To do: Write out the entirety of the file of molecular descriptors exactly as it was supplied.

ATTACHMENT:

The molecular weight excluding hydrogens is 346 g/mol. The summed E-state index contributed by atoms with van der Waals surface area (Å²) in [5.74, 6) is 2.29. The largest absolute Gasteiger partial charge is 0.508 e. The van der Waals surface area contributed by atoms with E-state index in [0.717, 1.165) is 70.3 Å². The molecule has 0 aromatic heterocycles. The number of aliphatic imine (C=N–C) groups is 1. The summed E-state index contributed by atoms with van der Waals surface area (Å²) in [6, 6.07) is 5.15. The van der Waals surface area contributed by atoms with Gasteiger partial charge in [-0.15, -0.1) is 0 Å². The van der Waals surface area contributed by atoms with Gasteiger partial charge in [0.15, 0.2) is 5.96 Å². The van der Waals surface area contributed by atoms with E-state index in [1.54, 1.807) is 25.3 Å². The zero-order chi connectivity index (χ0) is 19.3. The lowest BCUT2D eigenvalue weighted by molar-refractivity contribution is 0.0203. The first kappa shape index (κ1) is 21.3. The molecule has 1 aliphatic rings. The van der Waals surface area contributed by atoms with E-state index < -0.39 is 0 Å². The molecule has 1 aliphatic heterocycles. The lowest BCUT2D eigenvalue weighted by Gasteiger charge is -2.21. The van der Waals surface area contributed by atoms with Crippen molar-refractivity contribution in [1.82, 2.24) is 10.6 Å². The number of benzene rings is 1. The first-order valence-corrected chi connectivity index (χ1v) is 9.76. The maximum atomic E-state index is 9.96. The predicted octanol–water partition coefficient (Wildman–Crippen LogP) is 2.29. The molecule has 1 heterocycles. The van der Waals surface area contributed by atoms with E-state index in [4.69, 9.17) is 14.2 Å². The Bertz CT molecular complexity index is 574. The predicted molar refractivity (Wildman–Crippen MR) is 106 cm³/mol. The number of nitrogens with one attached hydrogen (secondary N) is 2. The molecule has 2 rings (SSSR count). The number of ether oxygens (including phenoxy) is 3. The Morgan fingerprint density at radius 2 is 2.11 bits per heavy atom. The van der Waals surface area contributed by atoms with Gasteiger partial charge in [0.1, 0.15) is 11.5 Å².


The molecular weight excluding hydrogens is 346 g/mol. The summed E-state index contributed by atoms with van der Waals surface area (Å²) in [5.74, 6) is 2.29. The largest absolute Gasteiger partial charge is 0.508 e. The van der Waals surface area contributed by atoms with E-state index in [0.717, 1.165) is 70.3 Å². The molecule has 0 aromatic heterocycles. The number of aliphatic imine (C=N–C) groups is 1. The summed E-state index contributed by atoms with van der Waals surface area (Å²) in [6, 6.07) is 5.15. The van der Waals surface area contributed by atoms with Gasteiger partial charge in [-0.15, -0.1) is 0 Å². The van der Waals surface area contributed by atoms with Gasteiger partial charge in [0.15, 0.2) is 5.96 Å². The van der Waals surface area contributed by atoms with E-state index in [1.54, 1.807) is 25.3 Å². The zero-order chi connectivity index (χ0) is 19.3. The lowest BCUT2D eigenvalue weighted by molar-refractivity contribution is 0.0203. The first kappa shape index (κ1) is 21.3. The molecule has 1 aliphatic rings. The van der Waals surface area contributed by atoms with E-state index < -0.39 is 0 Å². The molecule has 1 aliphatic heterocycles. The lowest BCUT2D eigenvalue weighted by Gasteiger charge is -2.21. The van der Waals surface area contributed by atoms with Crippen molar-refractivity contribution in [1.82, 2.24) is 10.6 Å². The number of benzene rings is 1. The first-order valence-corrected chi connectivity index (χ1v) is 9.76. The maximum atomic E-state index is 9.96. The predicted octanol–water partition coefficient (Wildman–Crippen LogP) is 2.29. The molecule has 1 heterocycles. The van der Waals surface area contributed by atoms with E-state index in [4.69, 9.17) is 14.2 Å². The Bertz CT molecular complexity index is 574. The predicted molar refractivity (Wildman–Crippen MR) is 106 cm³/mol. The number of nitrogens with one attached hydrogen (secondary N) is 2. The molecule has 2 rings (SSSR count). The number of ether oxygens (including phenoxy) is 3. The Morgan fingerprint density at radius 2 is 2.11 bits per heavy atom. The van der Waals surface area contributed by atoms with Gasteiger partial charge in [0.1, 0.15) is 11.5 Å².